7. On a seat where you can't see the top of the battery, you can place some cardboard under the seat pan on top of the battery, then sit down and bounce on the seat. Then remove the seat and check for any marks that would let you know if the battery is hitting the seat or not. If so you will need to make a cover. A thin piece of rubber from an old tire tube works.
7. On a seat where you can't see the top of the battery, you can place some cardboard unde
8. A good battery tender will give you great battery life; just make sure it will do the job for your bike. And always check for good connection.
8. A good battery tender will give you great battery life; just make sure it will do the j
Aaron Dills and the guys at Big Boar sent these top 10 battery tips to share with you for giving your battery a long life
1. Always fully charge any battery before putting it into service. Big Boar batteries are fully charged before being sold, but any battery sitting idle can loose 1/10 volt per day. Putting a battery into service without an adequate initial charge can shorten the overall life of a battery. Big Boar Products highly recommends the use of a battery-conditioning charger such as the Battery Tender.
2. Never use a charger larger than 10 amps on any motorcycle battery, and even then for only a few minutes at most for a quick boost. Only chargers of 2 amps or less should be used on a motorcycle battery for any length of time to avoid boiling it over and burning it up. Big Boar recommends the Deltran Battery Tender, or similar-type chargers, to keep your batteries safely in peak shape.
3. Install batteries in their intended position and make sure that vent tubes, if so equipped, are properly run. If a battery isn't made to be installed on its side, don't it can leak acid. Your bike will surely be damaged and you will likely have a dead battery. A vent tube that vents in front of the wheel can leak acid that will destroy chrome, paint, and anything else that stands in its path as the wheel flings the droplets about.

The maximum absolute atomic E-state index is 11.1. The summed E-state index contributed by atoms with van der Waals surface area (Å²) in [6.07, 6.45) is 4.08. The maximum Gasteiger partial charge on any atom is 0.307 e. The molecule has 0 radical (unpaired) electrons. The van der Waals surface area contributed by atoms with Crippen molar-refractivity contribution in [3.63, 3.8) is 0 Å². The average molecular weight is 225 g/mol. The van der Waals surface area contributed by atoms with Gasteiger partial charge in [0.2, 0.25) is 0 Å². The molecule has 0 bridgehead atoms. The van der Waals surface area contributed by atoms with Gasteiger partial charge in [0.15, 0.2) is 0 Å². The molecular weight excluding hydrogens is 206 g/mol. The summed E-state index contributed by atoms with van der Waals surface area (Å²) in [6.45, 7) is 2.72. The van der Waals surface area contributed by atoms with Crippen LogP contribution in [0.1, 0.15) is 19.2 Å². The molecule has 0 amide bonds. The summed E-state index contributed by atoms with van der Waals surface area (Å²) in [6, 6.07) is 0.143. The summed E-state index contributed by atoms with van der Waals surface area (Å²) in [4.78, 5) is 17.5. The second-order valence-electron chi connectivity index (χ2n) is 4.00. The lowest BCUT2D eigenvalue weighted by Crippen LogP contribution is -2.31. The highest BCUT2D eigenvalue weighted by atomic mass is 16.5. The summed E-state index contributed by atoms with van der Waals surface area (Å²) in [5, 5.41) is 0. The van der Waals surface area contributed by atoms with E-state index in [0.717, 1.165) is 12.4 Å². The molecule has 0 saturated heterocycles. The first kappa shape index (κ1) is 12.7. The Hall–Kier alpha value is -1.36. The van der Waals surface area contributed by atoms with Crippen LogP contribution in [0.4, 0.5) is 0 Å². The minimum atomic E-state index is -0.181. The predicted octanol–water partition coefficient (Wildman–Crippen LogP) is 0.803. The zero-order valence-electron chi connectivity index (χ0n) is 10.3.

4. Check below seat pans, especially metal ones, for contact with the top of the battery terminals. Aaron has witnessed more than a few fires started by batteries shorted out by a low-hanging seat pan.
5. Always ground the starter motor directly and use heavy-gauge cable. Some stock bike starters are grounded in a roundabout way through the frame. Making the power run the shortest route possible from the battery to the starter prevents energy lost through heat. Aaron also recommends the use of cable no smaller than #4, and states that the #6-gauge typically used by the factory is too small. Only a true load tester will give any indication of the true state of your battery. A simple voltage check means nothing after a serious load is applied to a marginal battery.
6. Test a questionable battery with a load tester. What looks good on a cheap volt meter after a long charging session may leave you stranded with no way home. A good load tester mimics the instant real-world strain inflicted upon a battery after cranking over your engine for a few seconds for a more accurate test than checking for voltage alone.
7. If you have a big motor and a small battery, make sure you ride your bike long enough after each start to replenish the battery between starts. This can mean as much as 50 miles of riding in some cases. Get to know your bike and its charging characteristics before heading out for a long trip.
8. Disconnect your battery if you plan on storing your bike for more than a month at a time. Some bikes have memory chips on board that sap a few millivolts from your battery, even though the ignition switch may be off. Once a battery is allowed to completely discharge and remain there for any length of time, it can be impossible to revive the battery by charging it.
9. Use only baking soda and water to clean top of battery and terminals. Some degreasing agents and aerosol cleaners can mix with battery acid and destroy paint or eat rubber and plastic items.
10. Don't try to start your bike with a battery charger unless the charger has a high-amp boost setting. Using a charger of 10 amps or less in an attempt to fire up your bike can damage the electrical system. A battery charger is only supposed to restore power to a battery slowly after it is lost and cannot supply the high instantaneous amount of current required to start an engine.
Big Boar Products
6289 Corporate Drive